With just days to go before the party’s leadership vote, the four Alberta Party leadership candidates made their last public pitches to party members at a forum Wednesday night.
Approximately 60 people attended the forum at Grant MacEwan University along with candidates Glenn Taylor, Tammy Maloney, Randy Royer and Lee Easton.
The fledgling party will pick its new leader Saturday with a system that gives each member a vote that can be cast online or by phone.
The candidate that receives a simple majority will be declared the winner. The party has allotted time for three ballots if no candidate wins more than 50 per cent of the vote after the first ballot.
On Wednesday night, Maloney was the first to make her opening pitch, arguing her experience in other areas, combined with her political inexperience makes her the ideal choice.
Maloney said to win an election, the party will have to bring people into the fold that have traditionally stayed home.
“I believe I am the candidate that can deliver the 60 per cent of Albertans that don’t vote.”
Maloney is a former oil and gas analyst from Calgary who now works with the homeless.
Lee Easton, chair of the English program at Mount Royal University in Calgary, argued he would show Albertans the new party was listening, marking a stark choice with the current government.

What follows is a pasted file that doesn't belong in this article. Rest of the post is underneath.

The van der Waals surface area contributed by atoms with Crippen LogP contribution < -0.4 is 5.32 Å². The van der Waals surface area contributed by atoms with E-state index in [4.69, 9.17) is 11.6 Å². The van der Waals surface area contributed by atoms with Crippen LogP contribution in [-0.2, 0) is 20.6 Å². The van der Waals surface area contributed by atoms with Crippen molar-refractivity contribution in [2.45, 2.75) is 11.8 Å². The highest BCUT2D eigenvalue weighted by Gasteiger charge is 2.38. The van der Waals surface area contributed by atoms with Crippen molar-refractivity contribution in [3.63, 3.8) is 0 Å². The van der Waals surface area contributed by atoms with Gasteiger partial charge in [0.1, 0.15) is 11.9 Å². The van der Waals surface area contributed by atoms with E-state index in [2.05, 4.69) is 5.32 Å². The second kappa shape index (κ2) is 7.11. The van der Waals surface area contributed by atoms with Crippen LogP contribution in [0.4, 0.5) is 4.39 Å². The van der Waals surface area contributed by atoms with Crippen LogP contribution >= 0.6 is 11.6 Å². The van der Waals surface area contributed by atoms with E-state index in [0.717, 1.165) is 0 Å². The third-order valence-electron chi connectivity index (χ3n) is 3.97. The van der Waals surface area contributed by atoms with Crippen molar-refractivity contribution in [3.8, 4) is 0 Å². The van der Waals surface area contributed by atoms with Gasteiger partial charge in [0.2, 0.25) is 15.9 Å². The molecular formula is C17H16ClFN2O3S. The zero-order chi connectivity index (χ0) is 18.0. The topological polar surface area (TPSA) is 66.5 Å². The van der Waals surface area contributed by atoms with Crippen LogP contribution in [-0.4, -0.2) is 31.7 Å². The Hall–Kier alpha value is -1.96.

“We have a government that seems intent on not listening to Albertans. In fact it often ignores them.”
Randy Royer, who was born and raised in Lethbridge, was president of a large company called Hospitality Trust.
He argued he was ready to do the hard work a leader faces in building the party’s infrastructure and fundraising mechanisms as well as defining its policies.
“If you don’t define yourself, someone else will do it for you and it won’t be favourable.”
Hinton Mayor Glenn Taylor emphasized his leadership there and his involvement in the party from its earliest days.
He said the Alberta Party is poised to create something great for the province.
“We have an amazing party with amazing people and we can build something new for Albertans.”
Following their opening statements, the four candidates took questions from several panellists, as well as from the audience on a wide range of topics from on municipalities, education, the economy and health care.
There was broad consensus from the four candidates on the approach the party needed to take on all of these issues with a big emphasis on engaging the public.
Audience members also wanted to know what issue the candidates would focus on first and how they would build the fledgling party.
Again the candidates largely agreed on the need to continuing listening to Albertans and not focus one specific issue.
The party, which emerged from the Renew Alberta movement in 2009, has reached 2,000 members and has been operating with an acting leader.
The leadership results will be announced at the party convention at the Shaw Conference Centre Saturday.